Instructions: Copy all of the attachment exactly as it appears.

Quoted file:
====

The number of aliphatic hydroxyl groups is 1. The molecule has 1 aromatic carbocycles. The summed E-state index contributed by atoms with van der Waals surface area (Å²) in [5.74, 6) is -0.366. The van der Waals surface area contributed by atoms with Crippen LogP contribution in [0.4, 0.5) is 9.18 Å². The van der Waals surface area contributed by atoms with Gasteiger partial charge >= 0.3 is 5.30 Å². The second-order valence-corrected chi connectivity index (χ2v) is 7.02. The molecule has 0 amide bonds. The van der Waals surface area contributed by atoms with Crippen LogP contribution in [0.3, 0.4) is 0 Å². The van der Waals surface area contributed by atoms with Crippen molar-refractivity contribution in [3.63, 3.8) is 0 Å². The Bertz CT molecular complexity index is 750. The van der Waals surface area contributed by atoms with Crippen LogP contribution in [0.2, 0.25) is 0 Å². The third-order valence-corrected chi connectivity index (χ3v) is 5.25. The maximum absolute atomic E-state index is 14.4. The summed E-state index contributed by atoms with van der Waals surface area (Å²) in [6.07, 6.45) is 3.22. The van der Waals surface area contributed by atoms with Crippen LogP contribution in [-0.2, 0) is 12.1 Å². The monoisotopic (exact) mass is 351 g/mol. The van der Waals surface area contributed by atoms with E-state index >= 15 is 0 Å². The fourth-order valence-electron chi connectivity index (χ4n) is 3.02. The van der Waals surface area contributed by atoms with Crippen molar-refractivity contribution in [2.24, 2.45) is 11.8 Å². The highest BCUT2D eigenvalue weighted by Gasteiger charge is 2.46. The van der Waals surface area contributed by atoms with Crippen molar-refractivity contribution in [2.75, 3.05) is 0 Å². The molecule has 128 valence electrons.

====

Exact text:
The number of aliphatic hydroxyl groups is 1. The molecule has 1 aromatic carbocycles. The summed E-state index contributed by atoms with van der Waals surface area (Å²) in [5.74, 6) is -0.366. The van der Waals surface area contributed by atoms with Crippen LogP contribution in [0.4, 0.5) is 9.18 Å². The van der Waals surface area contributed by atoms with Gasteiger partial charge >= 0.3 is 5.30 Å². The second-order valence-corrected chi connectivity index (χ2v) is 7.02. The molecule has 0 amide bonds. The van der Waals surface area contributed by atoms with Crippen LogP contribution in [0.3, 0.4) is 0 Å². The van der Waals surface area contributed by atoms with Crippen molar-refractivity contribution in [3.63, 3.8) is 0 Å². The Bertz CT molecular complexity index is 750. The van der Waals surface area contributed by atoms with Crippen LogP contribution in [0.2, 0.25) is 0 Å². The third-order valence-corrected chi connectivity index (χ3v) is 5.25. The maximum absolute atomic E-state index is 14.4. The summed E-state index contributed by atoms with van der Waals surface area (Å²) in [6.07, 6.45) is 3.22. The van der Waals surface area contributed by atoms with Crippen LogP contribution in [-0.2, 0) is 12.1 Å². The monoisotopic (exact) mass is 351 g/mol. The van der Waals surface area contributed by atoms with E-state index >= 15 is 0 Å². The fourth-order valence-electron chi connectivity index (χ4n) is 3.02. The van der Waals surface area contributed by atoms with Crippen molar-refractivity contribution in [2.24, 2.45) is 11.8 Å². The highest BCUT2D eigenvalue weighted by Gasteiger charge is 2.46. The van der Waals surface area contributed by atoms with Crippen molar-refractivity contribution in [2.75, 3.05) is 0 Å². The molecule has 128 valence electrons.